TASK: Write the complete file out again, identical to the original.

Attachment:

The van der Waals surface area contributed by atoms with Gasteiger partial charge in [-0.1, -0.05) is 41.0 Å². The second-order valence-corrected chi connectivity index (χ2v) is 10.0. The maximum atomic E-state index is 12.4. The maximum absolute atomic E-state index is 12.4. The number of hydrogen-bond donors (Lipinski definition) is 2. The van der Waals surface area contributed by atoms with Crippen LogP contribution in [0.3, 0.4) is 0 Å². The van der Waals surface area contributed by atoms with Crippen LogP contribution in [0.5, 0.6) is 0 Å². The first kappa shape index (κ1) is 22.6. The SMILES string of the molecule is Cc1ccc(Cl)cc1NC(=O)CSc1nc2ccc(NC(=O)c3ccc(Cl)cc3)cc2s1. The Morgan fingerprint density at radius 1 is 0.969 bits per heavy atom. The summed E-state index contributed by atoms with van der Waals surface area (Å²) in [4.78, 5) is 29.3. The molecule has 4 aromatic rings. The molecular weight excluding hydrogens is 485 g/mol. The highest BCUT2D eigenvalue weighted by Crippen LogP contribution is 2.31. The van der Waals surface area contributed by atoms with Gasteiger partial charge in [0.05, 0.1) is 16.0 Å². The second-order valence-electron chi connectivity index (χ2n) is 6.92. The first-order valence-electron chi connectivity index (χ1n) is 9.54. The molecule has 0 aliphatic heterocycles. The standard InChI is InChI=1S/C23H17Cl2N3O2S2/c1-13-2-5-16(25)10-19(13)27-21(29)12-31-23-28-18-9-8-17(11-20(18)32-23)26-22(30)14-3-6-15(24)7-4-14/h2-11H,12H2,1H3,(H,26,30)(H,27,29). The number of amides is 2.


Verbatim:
The van der Waals surface area contributed by atoms with Gasteiger partial charge in [-0.1, -0.05) is 41.0 Å². The second-order valence-corrected chi connectivity index (χ2v) is 10.0. The maximum atomic E-state index is 12.4. The maximum absolute atomic E-state index is 12.4. The number of hydrogen-bond donors (Lipinski definition) is 2. The van der Waals surface area contributed by atoms with Crippen LogP contribution in [0.3, 0.4) is 0 Å². The van der Waals surface area contributed by atoms with Crippen LogP contribution in [0.5, 0.6) is 0 Å². The first kappa shape index (κ1) is 22.6. The SMILES string of the molecule is Cc1ccc(Cl)cc1NC(=O)CSc1nc2ccc(NC(=O)c3ccc(Cl)cc3)cc2s1. The Morgan fingerprint density at radius 1 is 0.969 bits per heavy atom. The summed E-state index contributed by atoms with van der Waals surface area (Å²) in [4.78, 5) is 29.3. The molecule has 4 aromatic rings. The molecular weight excluding hydrogens is 485 g/mol. The highest BCUT2D eigenvalue weighted by Crippen LogP contribution is 2.31. The van der Waals surface area contributed by atoms with Gasteiger partial charge in [0.05, 0.1) is 16.0 Å². The second-order valence-electron chi connectivity index (χ2n) is 6.92. The first-order valence-electron chi connectivity index (χ1n) is 9.54. The molecule has 0 aliphatic heterocycles. The standard InChI is InChI=1S/C23H17Cl2N3O2S2/c1-13-2-5-16(25)10-19(13)27-21(29)12-31-23-28-18-9-8-17(11-20(18)32-23)26-22(30)14-3-6-15(24)7-4-14/h2-11H,12H2,1H3,(H,26,30)(H,27,29). The number of amides is 2.